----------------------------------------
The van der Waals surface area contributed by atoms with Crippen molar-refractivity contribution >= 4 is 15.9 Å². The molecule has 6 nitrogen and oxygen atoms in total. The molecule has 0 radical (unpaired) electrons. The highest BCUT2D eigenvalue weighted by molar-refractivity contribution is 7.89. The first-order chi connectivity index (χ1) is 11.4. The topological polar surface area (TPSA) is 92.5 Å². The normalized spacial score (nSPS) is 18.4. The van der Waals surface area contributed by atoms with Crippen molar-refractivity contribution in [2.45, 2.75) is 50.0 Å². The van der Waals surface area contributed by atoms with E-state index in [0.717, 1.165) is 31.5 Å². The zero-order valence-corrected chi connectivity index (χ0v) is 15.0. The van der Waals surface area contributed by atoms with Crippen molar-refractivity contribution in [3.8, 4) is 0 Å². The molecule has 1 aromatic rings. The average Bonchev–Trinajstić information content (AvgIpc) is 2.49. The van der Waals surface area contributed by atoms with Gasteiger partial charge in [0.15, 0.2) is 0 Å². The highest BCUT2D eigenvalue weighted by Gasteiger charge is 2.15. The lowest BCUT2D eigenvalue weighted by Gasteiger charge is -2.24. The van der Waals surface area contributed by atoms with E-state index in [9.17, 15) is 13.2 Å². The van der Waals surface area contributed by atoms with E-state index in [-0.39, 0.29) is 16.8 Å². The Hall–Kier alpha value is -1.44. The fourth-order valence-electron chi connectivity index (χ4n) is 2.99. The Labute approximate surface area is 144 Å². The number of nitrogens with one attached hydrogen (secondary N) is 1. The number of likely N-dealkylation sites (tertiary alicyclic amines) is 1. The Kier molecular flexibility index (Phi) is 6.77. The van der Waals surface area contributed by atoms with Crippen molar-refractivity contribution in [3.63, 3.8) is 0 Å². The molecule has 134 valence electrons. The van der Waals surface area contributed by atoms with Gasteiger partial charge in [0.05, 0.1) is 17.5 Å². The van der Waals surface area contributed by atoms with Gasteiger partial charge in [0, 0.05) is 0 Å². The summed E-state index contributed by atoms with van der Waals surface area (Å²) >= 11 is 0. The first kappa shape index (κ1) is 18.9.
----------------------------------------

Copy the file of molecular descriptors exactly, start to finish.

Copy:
The van der Waals surface area contributed by atoms with Crippen molar-refractivity contribution >= 4 is 15.9 Å². The molecule has 6 nitrogen and oxygen atoms in total. The molecule has 0 radical (unpaired) electrons. The highest BCUT2D eigenvalue weighted by molar-refractivity contribution is 7.89. The first-order chi connectivity index (χ1) is 11.4. The topological polar surface area (TPSA) is 92.5 Å². The normalized spacial score (nSPS) is 18.4. The van der Waals surface area contributed by atoms with Crippen molar-refractivity contribution in [2.45, 2.75) is 50.0 Å². The van der Waals surface area contributed by atoms with E-state index in [0.717, 1.165) is 31.5 Å². The zero-order valence-corrected chi connectivity index (χ0v) is 15.0. The van der Waals surface area contributed by atoms with Crippen molar-refractivity contribution in [3.8, 4) is 0 Å². The molecule has 1 aromatic rings. The average Bonchev–Trinajstić information content (AvgIpc) is 2.49. The van der Waals surface area contributed by atoms with Gasteiger partial charge in [0.15, 0.2) is 0 Å². The highest BCUT2D eigenvalue weighted by Gasteiger charge is 2.15. The lowest BCUT2D eigenvalue weighted by Gasteiger charge is -2.24. The van der Waals surface area contributed by atoms with E-state index in [9.17, 15) is 13.2 Å². The van der Waals surface area contributed by atoms with E-state index in [-0.39, 0.29) is 16.8 Å². The Hall–Kier alpha value is -1.44. The fourth-order valence-electron chi connectivity index (χ4n) is 2.99. The Labute approximate surface area is 144 Å². The number of nitrogens with one attached hydrogen (secondary N) is 1. The number of likely N-dealkylation sites (tertiary alicyclic amines) is 1. The Kier molecular flexibility index (Phi) is 6.77. The van der Waals surface area contributed by atoms with Crippen molar-refractivity contribution in [3.63, 3.8) is 0 Å². The molecule has 134 valence electrons. The van der Waals surface area contributed by atoms with Gasteiger partial charge in [0.05, 0.1) is 17.5 Å². The van der Waals surface area contributed by atoms with Gasteiger partial charge in [0, 0.05) is 0 Å². The summed E-state index contributed by atoms with van der Waals surface area (Å²) >= 11 is 0. The first kappa shape index (κ1) is 18.9.